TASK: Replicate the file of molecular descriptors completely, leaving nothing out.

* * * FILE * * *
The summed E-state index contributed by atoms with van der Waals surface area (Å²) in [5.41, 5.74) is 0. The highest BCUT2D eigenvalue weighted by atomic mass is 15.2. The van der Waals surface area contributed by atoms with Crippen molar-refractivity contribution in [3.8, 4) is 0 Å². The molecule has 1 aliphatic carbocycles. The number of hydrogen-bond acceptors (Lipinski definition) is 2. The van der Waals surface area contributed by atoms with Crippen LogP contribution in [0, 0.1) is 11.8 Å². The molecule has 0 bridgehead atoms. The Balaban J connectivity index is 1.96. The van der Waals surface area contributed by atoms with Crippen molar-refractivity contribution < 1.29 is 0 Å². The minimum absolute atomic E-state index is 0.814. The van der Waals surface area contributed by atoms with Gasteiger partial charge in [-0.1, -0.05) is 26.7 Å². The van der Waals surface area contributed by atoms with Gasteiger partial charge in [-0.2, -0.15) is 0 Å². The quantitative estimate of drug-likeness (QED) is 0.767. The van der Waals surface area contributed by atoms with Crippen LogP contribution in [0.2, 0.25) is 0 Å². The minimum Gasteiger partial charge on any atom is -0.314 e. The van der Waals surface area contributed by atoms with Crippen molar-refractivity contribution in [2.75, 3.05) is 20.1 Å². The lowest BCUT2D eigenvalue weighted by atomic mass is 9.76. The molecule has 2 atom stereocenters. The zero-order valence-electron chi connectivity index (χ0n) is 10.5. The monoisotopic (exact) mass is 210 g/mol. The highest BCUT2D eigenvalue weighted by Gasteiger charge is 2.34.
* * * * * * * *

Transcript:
The summed E-state index contributed by atoms with van der Waals surface area (Å²) in [5.41, 5.74) is 0. The highest BCUT2D eigenvalue weighted by atomic mass is 15.2. The van der Waals surface area contributed by atoms with Crippen molar-refractivity contribution in [3.8, 4) is 0 Å². The molecule has 1 aliphatic carbocycles. The number of hydrogen-bond acceptors (Lipinski definition) is 2. The van der Waals surface area contributed by atoms with Crippen LogP contribution in [0, 0.1) is 11.8 Å². The molecule has 0 bridgehead atoms. The Balaban J connectivity index is 1.96. The van der Waals surface area contributed by atoms with Crippen molar-refractivity contribution < 1.29 is 0 Å². The minimum absolute atomic E-state index is 0.814. The van der Waals surface area contributed by atoms with Gasteiger partial charge in [-0.1, -0.05) is 26.7 Å². The van der Waals surface area contributed by atoms with Gasteiger partial charge in [-0.2, -0.15) is 0 Å². The quantitative estimate of drug-likeness (QED) is 0.767. The van der Waals surface area contributed by atoms with Crippen LogP contribution in [0.2, 0.25) is 0 Å². The minimum Gasteiger partial charge on any atom is -0.314 e. The van der Waals surface area contributed by atoms with Crippen molar-refractivity contribution in [2.75, 3.05) is 20.1 Å². The lowest BCUT2D eigenvalue weighted by atomic mass is 9.76. The molecule has 2 atom stereocenters. The zero-order valence-electron chi connectivity index (χ0n) is 10.5. The monoisotopic (exact) mass is 210 g/mol. The highest BCUT2D eigenvalue weighted by Gasteiger charge is 2.34.